The Bag Means Your Mind

A delightful mix of insightful comments and ignorant assumptions about screenwriting... and such.

Sunday, April 11, 2010

Confidence is a Fickle Bitch

While writing my latest masterpiece I would read the first five pages and think, "You can't read these first five without wanting to see more." And I would read more and marvel at how the scenes flow, and how there aren't any dead spots. I would smile at the humor rife throughout. This is my ticket. This is the script that will bring balance to the Force. It's a breath of fresh air. This is a script that will rise above the others. I was smelling myself.

And then a funny thing happened. I clicked "File" on the toolbar, then clicked "Save as...", entered "Tom's Masterpiece_Final"*, and clicked "OK". With that final click my confidence fell faster than a particle in the Large Hadron Collider. Suddenly, my masterpiece was a mediocre mess of haphazard words and misshapen phrases. It wasn't funny. My characters were transparent. I was waiting for a parade of people to point at me through a window and laugh at my incredible waste of 2 years.

The reason for this lapse of confidence? Before I feature-locked the script I was working with potential. Anything was possible. With the script finalized, I was struck with the finality of it all. There was no more potential. All my script would ever be was now sealed in for freshness. Even though I could start over from scratch and overhaul the whole thing at any time the reality is that I've made it as well as I could make it right now and if it wasn't good enough, it wasn't good enough. I'm closing this chapter for now and unless someone pays me to rewrite it, this will be it's preserved form. I will continue to polish and refine for the next month, but they won't be enough to cover any significant problems. It is what it is.

That was a month ago.

I've recently started my final polish. It's good. It's really good. It reads fast. The humor is ever-present. It's a unique take on a crowded genre. A take that I think will appeal to a lot of people. I'm genuinely proud of it. More than any script I've written to date, I believe in it. I've set lofty goals, and since I'm a rank amateur, most of those goals revolve around the upcoming contest season. That's a dangerous yardstick because the contests are so subjective. More than one script has been a Nicholl finalist and not even gotten a sniff at Austin. Not to mention that the contests are not an end. The best they will get you is a door held open just long enough for you to peer in and maybe get a name before it closes in your face.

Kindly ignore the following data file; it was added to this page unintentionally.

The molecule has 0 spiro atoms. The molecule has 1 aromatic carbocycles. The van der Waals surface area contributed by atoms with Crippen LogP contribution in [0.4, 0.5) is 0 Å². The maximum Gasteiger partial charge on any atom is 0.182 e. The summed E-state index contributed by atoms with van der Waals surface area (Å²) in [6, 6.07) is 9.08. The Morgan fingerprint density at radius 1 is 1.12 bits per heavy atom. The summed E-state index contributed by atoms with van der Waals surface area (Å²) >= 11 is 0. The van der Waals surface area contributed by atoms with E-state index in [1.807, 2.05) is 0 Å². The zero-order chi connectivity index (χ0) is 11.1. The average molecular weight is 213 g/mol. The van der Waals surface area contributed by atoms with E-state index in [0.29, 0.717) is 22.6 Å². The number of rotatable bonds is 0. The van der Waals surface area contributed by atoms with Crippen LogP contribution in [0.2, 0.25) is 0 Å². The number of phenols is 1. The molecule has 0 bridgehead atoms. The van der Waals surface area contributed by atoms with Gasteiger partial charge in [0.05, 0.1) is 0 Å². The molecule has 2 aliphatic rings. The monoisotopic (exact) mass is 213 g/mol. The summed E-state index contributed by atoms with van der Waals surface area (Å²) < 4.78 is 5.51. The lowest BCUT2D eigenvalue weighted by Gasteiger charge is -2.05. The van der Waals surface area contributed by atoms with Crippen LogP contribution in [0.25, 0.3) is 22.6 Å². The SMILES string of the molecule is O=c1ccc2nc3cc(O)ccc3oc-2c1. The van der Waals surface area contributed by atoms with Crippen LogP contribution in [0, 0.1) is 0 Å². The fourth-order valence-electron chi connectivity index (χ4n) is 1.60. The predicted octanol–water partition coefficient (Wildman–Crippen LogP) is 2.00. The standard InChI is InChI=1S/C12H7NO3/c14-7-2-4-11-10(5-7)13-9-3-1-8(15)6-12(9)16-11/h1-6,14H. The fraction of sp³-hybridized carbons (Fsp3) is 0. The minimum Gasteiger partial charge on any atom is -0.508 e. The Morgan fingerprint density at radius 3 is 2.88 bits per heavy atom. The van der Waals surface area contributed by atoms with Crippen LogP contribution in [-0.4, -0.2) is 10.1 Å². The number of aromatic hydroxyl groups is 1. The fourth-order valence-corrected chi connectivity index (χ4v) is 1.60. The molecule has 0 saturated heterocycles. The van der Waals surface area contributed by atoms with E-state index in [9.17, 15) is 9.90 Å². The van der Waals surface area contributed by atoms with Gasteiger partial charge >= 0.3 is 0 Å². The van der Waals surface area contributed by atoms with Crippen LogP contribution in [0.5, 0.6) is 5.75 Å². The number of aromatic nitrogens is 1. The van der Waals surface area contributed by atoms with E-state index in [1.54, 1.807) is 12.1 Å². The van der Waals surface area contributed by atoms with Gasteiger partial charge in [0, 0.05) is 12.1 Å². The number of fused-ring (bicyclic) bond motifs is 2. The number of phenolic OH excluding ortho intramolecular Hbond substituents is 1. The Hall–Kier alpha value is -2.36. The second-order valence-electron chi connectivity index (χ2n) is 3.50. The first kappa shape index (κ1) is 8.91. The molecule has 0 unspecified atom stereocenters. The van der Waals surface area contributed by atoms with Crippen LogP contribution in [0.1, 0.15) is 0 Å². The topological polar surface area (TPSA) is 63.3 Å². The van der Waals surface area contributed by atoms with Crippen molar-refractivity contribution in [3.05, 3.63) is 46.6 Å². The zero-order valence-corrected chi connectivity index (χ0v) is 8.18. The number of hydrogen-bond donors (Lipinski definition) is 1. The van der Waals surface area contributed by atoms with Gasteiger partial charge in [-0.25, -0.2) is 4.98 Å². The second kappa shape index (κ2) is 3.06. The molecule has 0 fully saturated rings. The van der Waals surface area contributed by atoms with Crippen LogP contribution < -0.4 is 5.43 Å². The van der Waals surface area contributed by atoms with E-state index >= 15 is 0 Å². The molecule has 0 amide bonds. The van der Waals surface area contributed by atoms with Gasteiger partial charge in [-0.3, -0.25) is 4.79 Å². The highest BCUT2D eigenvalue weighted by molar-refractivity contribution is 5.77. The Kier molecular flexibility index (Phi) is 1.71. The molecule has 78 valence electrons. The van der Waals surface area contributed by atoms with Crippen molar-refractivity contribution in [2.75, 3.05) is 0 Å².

So what's different? I think it's just ebb and flow. Sometimes you have to ride out the lows until you start to climb back up. I'm high on my script now, but what happens when I send it out to Nicholl and Austin? What happens when Nicholl thanks me for my $40 donation and wishes me luck with my non-hunting dog next year. What happens when Austin tells me to cram it and then demands a thousand dollars to go there in October so I can pretend to be something I'm not? I've got to maintain confidence in my work and push through. Someone once said to me, "If you don't believe in your work, who will?" True dat. My biggest fear is to be one of those people on American idol who objectively suck and suck hard, but have been blowing sunshine far up their own asses for so long that reality is forever rose-tinted.

I suppose I just have to trust that my critical thinking is still intact. That I can still smell a sun-baked turd especially if it's my own.

The tides of confidence will rise and fall. The true measure is having the base confidence to weather the drought.


*No, I'm not cocky enough to name my script "Tom's Masterpiece"

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